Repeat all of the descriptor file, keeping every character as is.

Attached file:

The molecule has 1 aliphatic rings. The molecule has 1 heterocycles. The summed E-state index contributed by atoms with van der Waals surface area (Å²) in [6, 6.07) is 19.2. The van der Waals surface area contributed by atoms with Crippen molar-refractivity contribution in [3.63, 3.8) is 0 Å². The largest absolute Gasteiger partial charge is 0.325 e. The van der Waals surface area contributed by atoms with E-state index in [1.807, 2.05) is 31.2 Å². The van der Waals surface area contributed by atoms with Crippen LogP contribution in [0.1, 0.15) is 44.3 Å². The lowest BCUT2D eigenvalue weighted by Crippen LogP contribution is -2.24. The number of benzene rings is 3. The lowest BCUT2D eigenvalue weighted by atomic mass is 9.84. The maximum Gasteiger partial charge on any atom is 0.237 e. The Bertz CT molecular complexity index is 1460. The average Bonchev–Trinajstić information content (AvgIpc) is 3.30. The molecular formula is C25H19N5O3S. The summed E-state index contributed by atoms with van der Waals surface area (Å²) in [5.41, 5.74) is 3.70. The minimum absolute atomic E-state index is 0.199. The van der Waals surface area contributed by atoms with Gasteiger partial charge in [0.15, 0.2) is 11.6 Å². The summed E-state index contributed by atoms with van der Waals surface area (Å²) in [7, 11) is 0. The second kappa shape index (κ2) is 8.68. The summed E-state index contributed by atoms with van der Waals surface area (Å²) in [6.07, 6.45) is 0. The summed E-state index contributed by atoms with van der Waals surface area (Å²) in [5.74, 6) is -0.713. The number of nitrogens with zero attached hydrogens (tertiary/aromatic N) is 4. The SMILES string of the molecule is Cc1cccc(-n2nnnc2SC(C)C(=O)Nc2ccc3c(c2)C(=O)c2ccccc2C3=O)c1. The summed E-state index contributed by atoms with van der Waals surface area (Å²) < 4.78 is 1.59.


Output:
The molecule has 1 aliphatic rings. The molecule has 1 heterocycles. The summed E-state index contributed by atoms with van der Waals surface area (Å²) in [6, 6.07) is 19.2. The van der Waals surface area contributed by atoms with Crippen molar-refractivity contribution in [3.63, 3.8) is 0 Å². The largest absolute Gasteiger partial charge is 0.325 e. The van der Waals surface area contributed by atoms with E-state index in [1.807, 2.05) is 31.2 Å². The van der Waals surface area contributed by atoms with Crippen LogP contribution in [0.1, 0.15) is 44.3 Å². The lowest BCUT2D eigenvalue weighted by Crippen LogP contribution is -2.24. The number of benzene rings is 3. The lowest BCUT2D eigenvalue weighted by atomic mass is 9.84. The maximum Gasteiger partial charge on any atom is 0.237 e. The Bertz CT molecular complexity index is 1460. The average Bonchev–Trinajstić information content (AvgIpc) is 3.30. The molecular formula is C25H19N5O3S. The summed E-state index contributed by atoms with van der Waals surface area (Å²) in [5.41, 5.74) is 3.70. The minimum absolute atomic E-state index is 0.199. The van der Waals surface area contributed by atoms with Gasteiger partial charge in [0.15, 0.2) is 11.6 Å². The summed E-state index contributed by atoms with van der Waals surface area (Å²) in [7, 11) is 0. The second kappa shape index (κ2) is 8.68. The summed E-state index contributed by atoms with van der Waals surface area (Å²) in [6.07, 6.45) is 0. The summed E-state index contributed by atoms with van der Waals surface area (Å²) in [5.74, 6) is -0.713. The number of nitrogens with zero attached hydrogens (tertiary/aromatic N) is 4. The SMILES string of the molecule is Cc1cccc(-n2nnnc2SC(C)C(=O)Nc2ccc3c(c2)C(=O)c2ccccc2C3=O)c1. The summed E-state index contributed by atoms with van der Waals surface area (Å²) < 4.78 is 1.59.